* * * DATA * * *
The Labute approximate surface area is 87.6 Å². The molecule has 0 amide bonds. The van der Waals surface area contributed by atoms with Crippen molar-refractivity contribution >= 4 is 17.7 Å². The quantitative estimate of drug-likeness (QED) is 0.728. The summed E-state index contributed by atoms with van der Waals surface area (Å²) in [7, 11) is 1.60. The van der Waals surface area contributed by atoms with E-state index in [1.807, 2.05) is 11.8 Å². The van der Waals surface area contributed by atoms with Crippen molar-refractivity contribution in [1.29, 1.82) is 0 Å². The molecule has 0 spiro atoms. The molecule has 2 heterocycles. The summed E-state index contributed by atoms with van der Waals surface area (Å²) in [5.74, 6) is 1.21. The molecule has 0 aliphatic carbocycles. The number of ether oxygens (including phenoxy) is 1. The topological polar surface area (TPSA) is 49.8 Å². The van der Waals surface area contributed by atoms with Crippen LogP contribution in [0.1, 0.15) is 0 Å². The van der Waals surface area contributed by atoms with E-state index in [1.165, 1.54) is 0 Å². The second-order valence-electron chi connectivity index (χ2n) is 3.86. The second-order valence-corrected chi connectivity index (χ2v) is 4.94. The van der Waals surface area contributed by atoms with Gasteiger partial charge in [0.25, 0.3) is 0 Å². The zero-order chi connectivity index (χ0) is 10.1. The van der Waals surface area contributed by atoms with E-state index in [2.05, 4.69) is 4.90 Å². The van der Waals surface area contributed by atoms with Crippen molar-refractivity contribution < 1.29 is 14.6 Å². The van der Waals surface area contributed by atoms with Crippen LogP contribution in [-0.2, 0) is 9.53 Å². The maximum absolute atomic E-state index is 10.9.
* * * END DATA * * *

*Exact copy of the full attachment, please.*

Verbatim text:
The Labute approximate surface area is 87.6 Å². The molecule has 0 amide bonds. The van der Waals surface area contributed by atoms with Crippen molar-refractivity contribution >= 4 is 17.7 Å². The quantitative estimate of drug-likeness (QED) is 0.728. The summed E-state index contributed by atoms with van der Waals surface area (Å²) in [7, 11) is 1.60. The van der Waals surface area contributed by atoms with E-state index in [1.807, 2.05) is 11.8 Å². The van der Waals surface area contributed by atoms with Crippen molar-refractivity contribution in [1.29, 1.82) is 0 Å². The molecule has 0 spiro atoms. The molecule has 2 heterocycles. The summed E-state index contributed by atoms with van der Waals surface area (Å²) in [5.74, 6) is 1.21. The molecule has 0 aliphatic carbocycles. The number of ether oxygens (including phenoxy) is 1. The topological polar surface area (TPSA) is 49.8 Å². The van der Waals surface area contributed by atoms with Crippen LogP contribution in [0.1, 0.15) is 0 Å². The van der Waals surface area contributed by atoms with E-state index in [1.165, 1.54) is 0 Å². The second-order valence-electron chi connectivity index (χ2n) is 3.86. The second-order valence-corrected chi connectivity index (χ2v) is 4.94. The van der Waals surface area contributed by atoms with Gasteiger partial charge in [0.25, 0.3) is 0 Å². The zero-order chi connectivity index (χ0) is 10.1. The van der Waals surface area contributed by atoms with E-state index in [2.05, 4.69) is 4.90 Å². The van der Waals surface area contributed by atoms with Crippen molar-refractivity contribution < 1.29 is 14.6 Å². The van der Waals surface area contributed by atoms with Crippen LogP contribution in [-0.2, 0) is 9.53 Å². The maximum absolute atomic E-state index is 10.9.